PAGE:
Home and Family

Home and Family


18 February 2018 | Vicar Writes

Home and Family

By Terry Wong
jiā tíng (Family / Home)

Almost every culture or race has a festival where family, identity and culture are celebrated. For many Chinese, it will be the Chinese New Year (CNY) festival.

In most years, CNY sits uncomfortably with Lent. Feasting and fasting, noise and silence, gathering and coming away, the contrast cannot be more stark, and the Chinese Christian has to juggle between both. For many, observation of Lent starts later, afforded by a longer 40 day period. Having received the mark of ash, in the next few days he will be enjoying delectable feasts with his family. Hymns will give way to “Gong Xi, Gong Xi Ni…” CNY songs have always helped set the atmosphere through blaring Rediffusions of yesteryears  and today, through CNY programmes on flat-screen TVs.

In modern and urbanised Singapore, the concept of celebration as a village and clan is largely lost. Added to that, there is no noisy firing of crackers or fireworks to gather the village. And so, all across the city, in countless little huddles in HDB flats, mostly behind closed doors, the homing magnet gathers ties that bind.

The Reunion Dinner on CNY Eve is the most important gathering for most families. On the table will be dishes which carry the family tradition, may it be Nonya, Hakka or Hokkien. Therefore, home cooking is preferred, if at all possible.

No matter how strained family ties are, families still try to gather, and there is an unspoken forgiveness or a staying of grievances. As conversations flow, we remember that family is a given and a gift. Whatever or whoever, we ought to receive it with gratitude. Going beyond a truce, some mending may actually happen.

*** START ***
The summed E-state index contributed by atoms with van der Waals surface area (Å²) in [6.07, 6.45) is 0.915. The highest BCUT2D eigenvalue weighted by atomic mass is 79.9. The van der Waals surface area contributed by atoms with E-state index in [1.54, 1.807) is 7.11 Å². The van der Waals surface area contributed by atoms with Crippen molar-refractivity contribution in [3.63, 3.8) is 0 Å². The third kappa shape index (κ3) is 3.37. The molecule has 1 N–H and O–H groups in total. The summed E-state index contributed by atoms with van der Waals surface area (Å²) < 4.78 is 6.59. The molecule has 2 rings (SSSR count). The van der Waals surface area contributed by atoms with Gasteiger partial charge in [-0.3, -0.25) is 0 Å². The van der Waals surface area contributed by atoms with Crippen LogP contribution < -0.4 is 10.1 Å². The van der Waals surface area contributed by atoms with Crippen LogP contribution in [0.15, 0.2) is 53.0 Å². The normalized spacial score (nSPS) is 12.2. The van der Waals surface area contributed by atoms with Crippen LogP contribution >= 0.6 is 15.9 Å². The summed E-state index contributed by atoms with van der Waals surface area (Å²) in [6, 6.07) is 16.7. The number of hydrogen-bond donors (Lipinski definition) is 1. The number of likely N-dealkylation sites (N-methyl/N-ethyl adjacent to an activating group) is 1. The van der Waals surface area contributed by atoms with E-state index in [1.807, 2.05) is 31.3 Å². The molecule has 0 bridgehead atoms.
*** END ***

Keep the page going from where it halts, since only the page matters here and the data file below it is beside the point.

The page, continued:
For a few days, work is set aside as the home becomes center stage. It has been a while since one stood at the balcony and looked at his neighbourhood. Or sat long enough on the sofa to be reminded of the special role of the living room in gathering the family. The ambitious readjust their perspective. After all, the home is a graveyard of ambition. As a proud father watches his children, the unquenchable desire for public honour recedes into the background. Problems at work are temporarily forgotten.

The second day will be about visiting relatives, and on the third day, close friends. For those who come from broken families, the reunion night can cruelly open some old wounds. I don’t think those wounds can be healed completely on this side of life. But CNY celebration stretches long enough to remind one that close and faithful friends are still some of the good gifts of life.

Indeed, “every good and perfect gift is from above, coming down from the Father…” James 1:17

As Christians, we can be grateful for the many gifts He has bestowed on us through our culture, family and friends. And most of all, the gift of salvation through Jesus Christ, who has called us into His family.